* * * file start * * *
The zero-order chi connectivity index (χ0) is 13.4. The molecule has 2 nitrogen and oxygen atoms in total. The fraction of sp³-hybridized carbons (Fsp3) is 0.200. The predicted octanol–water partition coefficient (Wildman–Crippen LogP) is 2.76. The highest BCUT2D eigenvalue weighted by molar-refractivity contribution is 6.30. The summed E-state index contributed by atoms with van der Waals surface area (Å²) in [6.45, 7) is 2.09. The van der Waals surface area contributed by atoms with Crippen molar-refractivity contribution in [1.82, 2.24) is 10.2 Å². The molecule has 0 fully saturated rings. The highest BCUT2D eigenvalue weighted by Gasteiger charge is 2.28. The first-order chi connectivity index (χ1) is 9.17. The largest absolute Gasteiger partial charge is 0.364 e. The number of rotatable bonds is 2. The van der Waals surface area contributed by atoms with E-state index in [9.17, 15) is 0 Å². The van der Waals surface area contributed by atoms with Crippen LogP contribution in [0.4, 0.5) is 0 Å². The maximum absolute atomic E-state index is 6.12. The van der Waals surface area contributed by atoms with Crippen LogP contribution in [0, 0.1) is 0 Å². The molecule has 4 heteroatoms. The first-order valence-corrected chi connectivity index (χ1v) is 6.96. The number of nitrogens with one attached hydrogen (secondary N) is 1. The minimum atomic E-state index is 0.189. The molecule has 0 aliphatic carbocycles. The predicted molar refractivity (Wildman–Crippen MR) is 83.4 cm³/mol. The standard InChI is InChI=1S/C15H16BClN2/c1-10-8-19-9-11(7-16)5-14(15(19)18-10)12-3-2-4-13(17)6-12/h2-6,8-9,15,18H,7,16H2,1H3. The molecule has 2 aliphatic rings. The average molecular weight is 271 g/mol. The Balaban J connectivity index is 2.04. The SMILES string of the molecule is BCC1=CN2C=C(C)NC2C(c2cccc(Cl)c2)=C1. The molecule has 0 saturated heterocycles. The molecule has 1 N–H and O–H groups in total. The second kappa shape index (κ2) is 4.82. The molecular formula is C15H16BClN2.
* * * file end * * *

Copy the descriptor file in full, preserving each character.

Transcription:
The zero-order chi connectivity index (χ0) is 13.4. The molecule has 2 nitrogen and oxygen atoms in total. The fraction of sp³-hybridized carbons (Fsp3) is 0.200. The predicted octanol–water partition coefficient (Wildman–Crippen LogP) is 2.76. The highest BCUT2D eigenvalue weighted by molar-refractivity contribution is 6.30. The summed E-state index contributed by atoms with van der Waals surface area (Å²) in [6.45, 7) is 2.09. The van der Waals surface area contributed by atoms with Crippen molar-refractivity contribution in [1.82, 2.24) is 10.2 Å². The molecule has 0 fully saturated rings. The highest BCUT2D eigenvalue weighted by Gasteiger charge is 2.28. The first-order chi connectivity index (χ1) is 9.17. The largest absolute Gasteiger partial charge is 0.364 e. The number of rotatable bonds is 2. The van der Waals surface area contributed by atoms with E-state index in [9.17, 15) is 0 Å². The van der Waals surface area contributed by atoms with Crippen LogP contribution in [0.4, 0.5) is 0 Å². The maximum absolute atomic E-state index is 6.12. The van der Waals surface area contributed by atoms with Crippen LogP contribution in [0, 0.1) is 0 Å². The molecule has 4 heteroatoms. The first-order valence-corrected chi connectivity index (χ1v) is 6.96. The number of nitrogens with one attached hydrogen (secondary N) is 1. The minimum atomic E-state index is 0.189. The molecule has 0 aliphatic carbocycles. The predicted molar refractivity (Wildman–Crippen MR) is 83.4 cm³/mol. The standard InChI is InChI=1S/C15H16BClN2/c1-10-8-19-9-11(7-16)5-14(15(19)18-10)12-3-2-4-13(17)6-12/h2-6,8-9,15,18H,7,16H2,1H3. The molecule has 2 aliphatic rings. The average molecular weight is 271 g/mol. The Balaban J connectivity index is 2.04. The SMILES string of the molecule is BCC1=CN2C=C(C)NC2C(c2cccc(Cl)c2)=C1. The molecule has 0 saturated heterocycles. The molecule has 1 N–H and O–H groups in total. The second kappa shape index (κ2) is 4.82. The molecular formula is C15H16BClN2.